Recent Comments

    Remembering Dixieland Dykes +3 Founder Lisa Canjura-Clayton (1962–2020)

    Photos and Story by Heidi Beeler–

    One of the best people I know left the planet a couple hours before June, the universe blowing one more raspberry at 2020 Pride. Lisa Canjura-Clayton went to what she called “that big band in the sky” late Sunday, May 31, passing from liver cancer at home. None of us—least of all Sally, her life partner of nearly 28 years, or herself—were ready for her to go.

    Lisa was a true Renaissance person, a musician, and a scholar. A former drum major and president of the San Francisco Lesbian/Gay Freedom Band, she was the founder of the Dixieland Dykes +3, Queen and co-captain of the Cosmique Krewe of Colour, and a saxophonist in Lucifer’s Strip Club Band. She was the philosophical core of the 2001 documentary American Mullet and a recipient of the lifetime achievement Jon Sims Award. She was a graduate of San Francisco State University, majoring in mathematics, and won a full scholarship to UC Davis to pursue a master’s degree. She was a proud member of the leather community and of the Unitarian Church of San Mateo.

    From 2000 to 2004, Lisa led the San Francisco Lesbian/Gay Freedom Band as drum major, up Market Street and around the state, swinging a mace about as tall as herself.

    “Lisa is very proud of being able to twirl that big-ass mace,” Sally commented on a photo of Lisa standing beside José Sarria at the 2000 Emperor Norton Ceremony. “We needed to get it on a plane for an out-of-town parade, so Lisa put it in a rifle case. We were watched very carefully at the airport.”

    Lisa was a leader in the Band before she joined, volunteering in 1992 for a Band-hosted national LGBTQ concert at Bill Graham Auditorium to impress her new flame, Sally. Soon Lisa was roped into the bass clarinet section and the Band leadership, and became its first webmaster in the days when you had to know HTML code. She was president from 1994–1995, and produced the Band’s first Dance-Along Nutcracker at the Yerba Buena Center for the Arts in 1994. That spring, she was honored with the Jon Sims Award. She and Sally, then president of the Jon Sims Center for the Performing Arts (the Band’s nonprofit), tied for the award, the only time the board honored two recipients in one year.

    Lisa and Sally weren’t just a power couple; they were always getting married. Every time an obstacle to gay marriage was lifted, they rushed to line up. They registered as domestic partners at San Francisco City Hall in 1995. On March 26, 1996, when the Band played processional music for the first San Francisco Domestic Partner’s Ceremony at Herbst Auditorium, Sally and Lisa ran up the aisle in marching uniforms to take vows with nearly 200 couples. When California registered domestic partnerships that summer, they signed up under a wedding arch at Santa Cruz Pride.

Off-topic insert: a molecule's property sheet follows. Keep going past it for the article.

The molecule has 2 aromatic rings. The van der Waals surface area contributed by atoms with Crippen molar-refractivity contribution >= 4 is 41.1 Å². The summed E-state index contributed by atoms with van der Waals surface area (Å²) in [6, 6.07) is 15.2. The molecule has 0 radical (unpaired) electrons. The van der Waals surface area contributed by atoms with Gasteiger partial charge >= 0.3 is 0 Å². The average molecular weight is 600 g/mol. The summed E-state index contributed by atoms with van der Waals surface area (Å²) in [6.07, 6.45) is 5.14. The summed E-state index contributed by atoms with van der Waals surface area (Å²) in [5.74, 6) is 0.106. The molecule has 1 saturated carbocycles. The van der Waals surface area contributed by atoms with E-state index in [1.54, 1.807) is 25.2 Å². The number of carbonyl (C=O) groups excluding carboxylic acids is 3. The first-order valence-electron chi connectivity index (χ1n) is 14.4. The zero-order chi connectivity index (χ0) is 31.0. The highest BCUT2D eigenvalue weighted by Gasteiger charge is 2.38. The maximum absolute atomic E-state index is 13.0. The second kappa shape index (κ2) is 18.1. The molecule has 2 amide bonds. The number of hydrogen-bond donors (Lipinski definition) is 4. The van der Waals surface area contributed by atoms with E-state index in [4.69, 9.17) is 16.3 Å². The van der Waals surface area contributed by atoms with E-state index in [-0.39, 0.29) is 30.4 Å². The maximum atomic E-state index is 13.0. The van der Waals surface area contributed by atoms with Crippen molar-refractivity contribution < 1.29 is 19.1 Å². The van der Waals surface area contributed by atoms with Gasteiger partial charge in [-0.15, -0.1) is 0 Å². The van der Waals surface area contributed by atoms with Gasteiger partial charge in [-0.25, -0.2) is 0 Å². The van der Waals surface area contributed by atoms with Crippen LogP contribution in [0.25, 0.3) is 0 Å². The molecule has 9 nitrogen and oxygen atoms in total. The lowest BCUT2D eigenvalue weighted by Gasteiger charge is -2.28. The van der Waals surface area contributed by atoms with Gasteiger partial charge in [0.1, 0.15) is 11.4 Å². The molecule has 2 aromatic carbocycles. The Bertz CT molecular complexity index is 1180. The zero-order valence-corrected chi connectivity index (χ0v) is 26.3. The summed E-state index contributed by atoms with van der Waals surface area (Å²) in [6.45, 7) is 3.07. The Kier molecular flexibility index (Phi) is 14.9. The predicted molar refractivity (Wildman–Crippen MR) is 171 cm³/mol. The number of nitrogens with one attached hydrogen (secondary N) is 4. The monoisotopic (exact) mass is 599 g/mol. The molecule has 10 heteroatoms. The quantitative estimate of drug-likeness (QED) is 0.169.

In 2004, Gavin Newsom announced same-sex couples could full-on marry in San Francisco, and they joined the crowds at City Hall. Sally and Lisa became the face of same-sex marriage in the San Francisco Chronicle when a front-page photo captured them receiving a wedding bouquet from supporters in Minneapolis. They waited in line 6 am to 4 pm that Friday, and brought the bouquet back the following Monday, February 24, to finally marry under the rotunda. After Proposition 8 was repealed in 2008, their formal church wedding at the UU Church of San Mateo on October 4 was festooned with banners proclaiming “Legal at Last!”

    Dixieland Dykes was Lisa’s brainchild. After watching the Krewe King parade to recorded music at a gay Mardi Gras party, Lisa cornered a few Band mates to play music live. In 1995, the Dixieland Dykes +3 performed at their first Cosmique Krewe of Colour party, and within weeks began playing gigs in support of nonprofits, eventually becoming the longtime house band for the Positive Resource Center’s Pride Brunch.

    You can’t talk about Lisa without mentioning her big brains. She dropped out of UCLA, but was a voracious reader and never waited for a curriculum to tell her what to study. Her first job in San Francisco was data manager for a UCSF lab researching cervical cancer. Although Lisa had no degree, she was listed as a contributing author on 10 or so papers published from this lab. Working nights, she completed her undergraduate degree in mathematics at SFSU in 2006 and was granted a full scholarship to UC Davis to pursue a master’s degree.

    Lisa’s brains were showcased in her thoughtful observations in the 2001 documentary American Mullet, featured at the 2002 Frameline Film Festival.

    “I think my haircut really is an expression not just of my sexuality, but also is an expression of my transgenderism, meaning transcending gender as a category, period,” Lisa said intercut with segments of her twirling the mace in leather chaps and wrist bands at the Dyke March. “I love the mullet because … it’s kind of a genderless haircut.”

    “If I want to influence other people, I want to shock them, or I want to make them think,” she continued. “I want them to watch a very kind of clean-cut, American-looking marching band walk down the street and then realize they’re all homosexuals, just queer as all hell. And that makes them think, because there’s this conflict going on in their mind. That’s one of the reasons I wear my hair this way, because it’s not fashionable, and it screws with people’s ideas.”

    Lisa’s birthday was June 19, and it was a running joke that the Pride Parade was her birthday party. “We threw a parade for you! Aren’t you happy?” was Sally’s running tease.

    This year, with Lisa gone, it feels like it makes special sense to pause the Pride Parade. Lisa, we’re listening for you in that big band in the sky!

    Former “San Francisco Bay Times” columnist Heidi Beeler has been a member of the San Francisco Lesbian/Gay Freedom Band since 1991. 

    Published on June 25, 2020